Here I am at 6 in the morning trying to explain that I’m not a morning person. I’m not. This is a fluke. I’m actually an insomniac and I have been awake since about 2:30 am. Normally, shorter bouts of sleeplessness eventually lead to falling back to sleep and rendering myself incapable of being awake before 8 or 9 am. Now, if you have any scary Type A runners in your life (and if you can’t name one, it’s probably you) then you know that sleeping past 5 am is seen as a sign of weakness. Like do you even try to be a runner??
I’m also a huge procrastinator. Why get up at 5 when I can get up later? Why go to the gym to ride the elliptical for 30 monotonous minutes of staring at the clock when I can go laatterrrrr.
Let me first make a confession… I actually hate the gym. Going to the gym feels like a chore, mechanical and sterile. Don’t get me wrong, I always feel the way you’re supposed to after the gym, all high on endorphins and shit. But the gym just isn’t fun. You know it. Admit it. The gym sucks. I like to be outside, where the scenery changes and the air is fresh and I don’t count the minutes. Plus, there’s the added thrill of discovering a new route, or running super fast down a hill, or finding some sprinklers, maybe losing a contact lens or being chased by a dog! Running is less of a chore and more of a compulsion, an opportunity. I can roll out of bed in the morning or collapse in a heap on the floor after work and still mumble, “ok, gimme five minutes and I’ll put my shoes on.”
Not so much with going to the gym. Like, if I’m even the tiniest bit too hungry, I’m like ya know, I probably shouldn’t risk it. It’s called flexibility, right?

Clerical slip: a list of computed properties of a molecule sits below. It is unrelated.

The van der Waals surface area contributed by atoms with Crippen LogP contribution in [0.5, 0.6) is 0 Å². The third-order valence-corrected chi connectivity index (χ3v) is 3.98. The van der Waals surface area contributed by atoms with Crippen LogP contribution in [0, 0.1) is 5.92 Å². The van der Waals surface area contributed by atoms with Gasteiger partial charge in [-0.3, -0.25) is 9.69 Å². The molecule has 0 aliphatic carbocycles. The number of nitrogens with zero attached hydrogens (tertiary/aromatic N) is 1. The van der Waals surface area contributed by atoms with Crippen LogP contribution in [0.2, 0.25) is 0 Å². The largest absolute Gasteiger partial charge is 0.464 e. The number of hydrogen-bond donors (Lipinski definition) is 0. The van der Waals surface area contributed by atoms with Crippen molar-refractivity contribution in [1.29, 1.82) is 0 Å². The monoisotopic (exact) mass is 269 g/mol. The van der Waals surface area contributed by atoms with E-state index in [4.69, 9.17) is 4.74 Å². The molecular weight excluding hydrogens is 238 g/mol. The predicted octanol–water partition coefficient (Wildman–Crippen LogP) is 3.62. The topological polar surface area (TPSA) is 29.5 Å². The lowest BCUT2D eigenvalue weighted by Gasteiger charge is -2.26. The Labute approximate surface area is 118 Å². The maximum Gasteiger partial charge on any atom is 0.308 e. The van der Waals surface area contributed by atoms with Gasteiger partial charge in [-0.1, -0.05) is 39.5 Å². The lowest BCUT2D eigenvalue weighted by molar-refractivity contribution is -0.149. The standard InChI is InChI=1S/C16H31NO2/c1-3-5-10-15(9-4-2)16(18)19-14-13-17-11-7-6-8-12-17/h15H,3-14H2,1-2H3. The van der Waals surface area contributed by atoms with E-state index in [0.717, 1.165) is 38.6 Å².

I follow a lot of runners on the social media. Pro runners, elite runners, friend runners. My favorites are delightfully transparent about the times when they’re just not feeling it. Usually, it’s because they’re pregnant, but still. The takeaway is that often our bodies need and deserve breaks that we aren’t allowing them unless pregnancy or a giant injury gets in the way, and maybe the best way to deal with it is to embrace the option to be “flexible” or downright lazy. If I bargained for cross-training after work only to wind up not feeling like it when I get home, it’s nice to be able to throw away my neurotic tendencies and just say no. Trust me, I’d prefer to get up and go before work, I’d get a lot more done that way, but if you didn’t see this whole story arc coming from a mile away, please refer back to the part where I mentioned a fondness for sleep and procrastination.
Call it what you want — flexibility, procrastination, laziness — but not being held to my own batshit standards of running x miles per week no matter what is kind of a relief. I mean, I gave up on that months ago and I’m still alive. For now, I neurotically wrote a pool plan that I will sort of follow up until surgery that looks something like this:
Day 1: 30 minute aqua jog + PT
Day 2: swim 20 lengths, 10 min aqua jog, swim 20 lengths + lift
Day 3: 30 minute aqua jog + PT
Day 4: swim 30 lengths + PT
Day 5: swim 20 lengths, 20 min aqua jog, pool intervals, 10 min aqua jog + lift
Days 6-7: PT, yoga, or rest
It’s the procrastinator’s method. You can shuffle it, swap out, save one for tomorrow, whatever. Slice it how you want. I also haven’t been to yoga once. And the BEST part is, I can accomplish all my PT work without even being at the gym. I have a spot carved out in my garage where I can do my core and glute work. No fighting college kids for space or equipment, it’s free, the music is better, and the cat likes to join in.
If reading about not following a plan is making your eye twitch, you might find some relief in these resources. Pro trail runner Megan Roche recently suffered a talus injury as well, although not the same as mine, and she did a feature for Trail Runner magazine about her comeback cross-training routine. Runner’s World also has a six week cross-training plan that I meticulously copy/pasted, and then saved for later (like a true procrastinator).
Enjoy your downtime. Rest. Use all this free time to make new hobbies. Stick to the things that serve you. And never forget that Des Linden won the Boston Marathon after taking several months off. Running will always be there when you’re ready to come back, when “later” eventually becomes “now.”